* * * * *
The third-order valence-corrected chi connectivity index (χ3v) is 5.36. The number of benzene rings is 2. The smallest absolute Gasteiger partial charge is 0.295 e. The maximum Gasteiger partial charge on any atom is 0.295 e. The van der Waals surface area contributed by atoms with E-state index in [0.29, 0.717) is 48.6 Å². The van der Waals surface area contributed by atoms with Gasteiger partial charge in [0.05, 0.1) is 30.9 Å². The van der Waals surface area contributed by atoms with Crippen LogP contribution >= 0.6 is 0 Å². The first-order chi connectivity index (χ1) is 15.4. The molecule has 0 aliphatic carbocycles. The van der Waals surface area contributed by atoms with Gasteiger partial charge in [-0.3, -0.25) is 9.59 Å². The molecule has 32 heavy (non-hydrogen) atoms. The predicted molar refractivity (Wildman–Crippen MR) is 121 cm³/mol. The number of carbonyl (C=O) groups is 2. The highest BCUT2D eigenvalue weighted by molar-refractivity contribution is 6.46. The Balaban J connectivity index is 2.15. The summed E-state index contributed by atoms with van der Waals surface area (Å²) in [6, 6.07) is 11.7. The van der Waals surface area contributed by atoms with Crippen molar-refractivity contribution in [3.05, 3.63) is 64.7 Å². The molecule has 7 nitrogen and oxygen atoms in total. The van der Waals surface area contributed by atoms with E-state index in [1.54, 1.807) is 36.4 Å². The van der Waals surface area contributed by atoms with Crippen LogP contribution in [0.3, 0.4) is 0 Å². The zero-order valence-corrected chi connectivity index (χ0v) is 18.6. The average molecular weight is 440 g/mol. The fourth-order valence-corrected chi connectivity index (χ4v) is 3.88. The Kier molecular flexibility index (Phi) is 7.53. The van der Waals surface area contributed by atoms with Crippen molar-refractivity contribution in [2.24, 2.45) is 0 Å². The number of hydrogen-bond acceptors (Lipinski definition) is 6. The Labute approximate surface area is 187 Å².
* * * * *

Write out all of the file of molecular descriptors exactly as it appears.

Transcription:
The third-order valence-corrected chi connectivity index (χ3v) is 5.36. The number of benzene rings is 2. The smallest absolute Gasteiger partial charge is 0.295 e. The maximum Gasteiger partial charge on any atom is 0.295 e. The van der Waals surface area contributed by atoms with E-state index in [0.29, 0.717) is 48.6 Å². The van der Waals surface area contributed by atoms with Gasteiger partial charge in [0.05, 0.1) is 30.9 Å². The van der Waals surface area contributed by atoms with Crippen LogP contribution >= 0.6 is 0 Å². The first-order chi connectivity index (χ1) is 15.4. The molecule has 0 aliphatic carbocycles. The van der Waals surface area contributed by atoms with Gasteiger partial charge in [-0.3, -0.25) is 9.59 Å². The molecule has 32 heavy (non-hydrogen) atoms. The predicted molar refractivity (Wildman–Crippen MR) is 121 cm³/mol. The number of carbonyl (C=O) groups is 2. The highest BCUT2D eigenvalue weighted by molar-refractivity contribution is 6.46. The Balaban J connectivity index is 2.15. The summed E-state index contributed by atoms with van der Waals surface area (Å²) in [6, 6.07) is 11.7. The van der Waals surface area contributed by atoms with Crippen molar-refractivity contribution in [3.05, 3.63) is 64.7 Å². The molecule has 7 nitrogen and oxygen atoms in total. The van der Waals surface area contributed by atoms with E-state index in [1.54, 1.807) is 36.4 Å². The van der Waals surface area contributed by atoms with Crippen LogP contribution in [0.3, 0.4) is 0 Å². The zero-order valence-corrected chi connectivity index (χ0v) is 18.6. The average molecular weight is 440 g/mol. The fourth-order valence-corrected chi connectivity index (χ4v) is 3.88. The Kier molecular flexibility index (Phi) is 7.53. The van der Waals surface area contributed by atoms with Crippen molar-refractivity contribution in [2.24, 2.45) is 0 Å². The number of hydrogen-bond acceptors (Lipinski definition) is 6. The Labute approximate surface area is 187 Å².